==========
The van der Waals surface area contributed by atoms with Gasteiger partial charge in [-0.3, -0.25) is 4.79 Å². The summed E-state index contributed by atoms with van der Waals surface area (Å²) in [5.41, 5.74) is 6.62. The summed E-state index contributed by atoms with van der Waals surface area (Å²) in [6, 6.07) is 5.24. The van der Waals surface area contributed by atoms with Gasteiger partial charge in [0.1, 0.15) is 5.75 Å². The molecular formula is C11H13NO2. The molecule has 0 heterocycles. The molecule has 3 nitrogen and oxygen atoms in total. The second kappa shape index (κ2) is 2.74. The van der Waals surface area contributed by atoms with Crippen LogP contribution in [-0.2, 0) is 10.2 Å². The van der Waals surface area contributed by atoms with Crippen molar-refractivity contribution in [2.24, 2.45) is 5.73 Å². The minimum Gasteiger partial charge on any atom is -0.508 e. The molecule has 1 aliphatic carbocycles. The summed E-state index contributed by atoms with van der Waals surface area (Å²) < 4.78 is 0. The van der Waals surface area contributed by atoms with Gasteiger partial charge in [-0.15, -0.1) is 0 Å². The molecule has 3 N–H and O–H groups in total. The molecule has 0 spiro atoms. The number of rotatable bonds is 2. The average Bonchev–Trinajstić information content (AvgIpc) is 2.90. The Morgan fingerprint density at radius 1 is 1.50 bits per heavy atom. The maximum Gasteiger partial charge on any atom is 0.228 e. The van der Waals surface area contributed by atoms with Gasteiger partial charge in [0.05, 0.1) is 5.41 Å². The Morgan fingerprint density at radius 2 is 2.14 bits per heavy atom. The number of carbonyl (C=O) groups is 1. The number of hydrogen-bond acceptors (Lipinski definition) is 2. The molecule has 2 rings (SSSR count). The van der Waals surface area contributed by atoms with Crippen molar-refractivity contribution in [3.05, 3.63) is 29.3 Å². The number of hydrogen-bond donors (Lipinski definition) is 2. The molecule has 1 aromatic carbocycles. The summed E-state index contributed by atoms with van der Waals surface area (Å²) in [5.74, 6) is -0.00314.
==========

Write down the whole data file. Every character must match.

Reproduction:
The van der Waals surface area contributed by atoms with Gasteiger partial charge in [-0.3, -0.25) is 4.79 Å². The summed E-state index contributed by atoms with van der Waals surface area (Å²) in [5.41, 5.74) is 6.62. The summed E-state index contributed by atoms with van der Waals surface area (Å²) in [6, 6.07) is 5.24. The van der Waals surface area contributed by atoms with Gasteiger partial charge in [0.1, 0.15) is 5.75 Å². The molecular formula is C11H13NO2. The molecule has 0 heterocycles. The molecule has 3 nitrogen and oxygen atoms in total. The second kappa shape index (κ2) is 2.74. The van der Waals surface area contributed by atoms with Crippen LogP contribution in [-0.2, 0) is 10.2 Å². The van der Waals surface area contributed by atoms with Crippen molar-refractivity contribution in [2.24, 2.45) is 5.73 Å². The minimum Gasteiger partial charge on any atom is -0.508 e. The molecule has 1 aliphatic carbocycles. The summed E-state index contributed by atoms with van der Waals surface area (Å²) < 4.78 is 0. The van der Waals surface area contributed by atoms with Gasteiger partial charge in [-0.15, -0.1) is 0 Å². The molecule has 3 N–H and O–H groups in total. The molecule has 0 spiro atoms. The number of rotatable bonds is 2. The average Bonchev–Trinajstić information content (AvgIpc) is 2.90. The Morgan fingerprint density at radius 1 is 1.50 bits per heavy atom. The maximum Gasteiger partial charge on any atom is 0.228 e. The van der Waals surface area contributed by atoms with Gasteiger partial charge in [0.05, 0.1) is 5.41 Å². The Morgan fingerprint density at radius 2 is 2.14 bits per heavy atom. The number of carbonyl (C=O) groups is 1. The number of hydrogen-bond acceptors (Lipinski definition) is 2. The molecule has 2 rings (SSSR count). The van der Waals surface area contributed by atoms with Crippen molar-refractivity contribution in [3.05, 3.63) is 29.3 Å². The number of hydrogen-bond donors (Lipinski definition) is 2. The molecule has 1 aromatic carbocycles. The summed E-state index contributed by atoms with van der Waals surface area (Å²) in [5.74, 6) is -0.00314.